Down on the Farm
New farm counselling program enlists rural studies experts to help ward off looming crisis in Ontario
BY ANDREW VOWLES
U of G researchers are part of a new provincial counselling program intended to help farmers and rural families weather a “looming crisis” posed by unique challenges and problems in rural Ontario.
Prof. Harry Cummings, Environmental Design and Rural Development, is working with a graduate student to evaluate the new counselling service made available this fall to farmers across the province.
The service, called AgResolve, provides trained counsellors to help farmers and rural families with stress reduction, communication skills, parenting skills, money management and debt counselling. Eighty-four per cent of Ontario farmers in a recent survey said there was an urgent need for a free confidential service to help agricultural producers facing stress.
The program is offered in Haldimand-Norfolk, Chatham-Kent and the Cornwall area. Specially trained experts will counsel clients referred by an existing telephone support service for farm families called Farm Line.
“The idea is that the phone counsellor would make a referral to an agency in one of these areas and encourage the farmer to contact the centre to seek help,” explains Cummings.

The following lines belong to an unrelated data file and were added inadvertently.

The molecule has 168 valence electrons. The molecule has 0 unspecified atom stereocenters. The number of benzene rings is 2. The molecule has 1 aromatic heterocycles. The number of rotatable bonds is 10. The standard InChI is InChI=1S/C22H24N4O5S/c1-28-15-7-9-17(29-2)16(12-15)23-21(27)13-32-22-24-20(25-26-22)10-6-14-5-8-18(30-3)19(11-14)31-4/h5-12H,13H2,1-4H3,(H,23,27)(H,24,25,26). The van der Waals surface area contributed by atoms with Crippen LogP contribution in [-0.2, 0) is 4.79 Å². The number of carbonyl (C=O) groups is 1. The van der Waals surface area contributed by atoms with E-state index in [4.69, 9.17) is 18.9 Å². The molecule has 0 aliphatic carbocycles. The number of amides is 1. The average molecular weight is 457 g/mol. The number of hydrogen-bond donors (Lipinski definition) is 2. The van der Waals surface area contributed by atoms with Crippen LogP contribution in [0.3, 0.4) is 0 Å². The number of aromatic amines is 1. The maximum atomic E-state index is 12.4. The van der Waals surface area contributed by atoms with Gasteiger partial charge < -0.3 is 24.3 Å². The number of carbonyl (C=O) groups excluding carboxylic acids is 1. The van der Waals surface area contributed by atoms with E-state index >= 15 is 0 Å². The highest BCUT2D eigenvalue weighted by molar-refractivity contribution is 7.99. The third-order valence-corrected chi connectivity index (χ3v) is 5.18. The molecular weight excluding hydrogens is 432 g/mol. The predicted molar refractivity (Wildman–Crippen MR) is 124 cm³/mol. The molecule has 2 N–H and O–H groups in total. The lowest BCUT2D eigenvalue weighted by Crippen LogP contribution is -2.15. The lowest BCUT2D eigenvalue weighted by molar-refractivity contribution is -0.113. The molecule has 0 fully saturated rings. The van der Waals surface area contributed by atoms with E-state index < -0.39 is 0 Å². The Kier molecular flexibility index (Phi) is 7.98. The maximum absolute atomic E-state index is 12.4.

The longtime Guelph researcher and rural studies expert has developed a system to monitor the program and analyze the results of the two-year pilot program. “By doing evaluation, you improve the delivery of the program.”
He expects the project to yield a counselling manual that would be made available across Ontario and perhaps even nationally.
AgResolve project manager Leslie Josling believes there's a looming crisis in agriculture. “Farm families need immediate help while governments and the agricultural sector work on political and economic solutions.”
Cummings says farmers face challenges that aren't typically experienced by people in cities or the suburbs. These include the threat of crop failure, low commodity prices, high costs and long hours.
“In the farm family setting, the husband and wife and kids don't leave the home to go to the workplace. They live and breathe the crisis, so you can't get away from it.”
Not only are neighbours and support services fewer and farther away, but also farm families are typically more conservative than their urban counterparts, so asking for help is sometimes more difficult, he says.
Earlier, Cummings studied the problem of spousal abuse in rural communities.
“In the worst kind of situation, the couple can't agree on a solution and it turns to blows. We hope to provide outlets before it gets there to reduce abuse.”
Master's student Kathleen Hyland says farmers have to cope with rapid changes, including increasing corporate concentration among their customers, globalization, altering consumption patterns and an aging farm population.
A longtime staff member at the University, she became interested in farm families while serving as an academic adviser for agricultural diploma programs formerly offered on the main Guelph campus. She helped her supervisor develop an evaluation plan for AgResolve.
Calling farmers “innovative and persistent,” AgResolve co-ordinator Rick Gamble says: “We're confident they can use these tools effectively to enhance life for themselves and their families.”
The program brings U of G together with Haldimand-Norfolk REACH, a rural multi-service agency; Family Services Employee Assistance Programs; and Farm Line. It's funded by the Ontario Trillium Foundation, Farm Credit Canada, the Canadian Agricultural Safety Association, and Agriculture and Agri-Food Canada.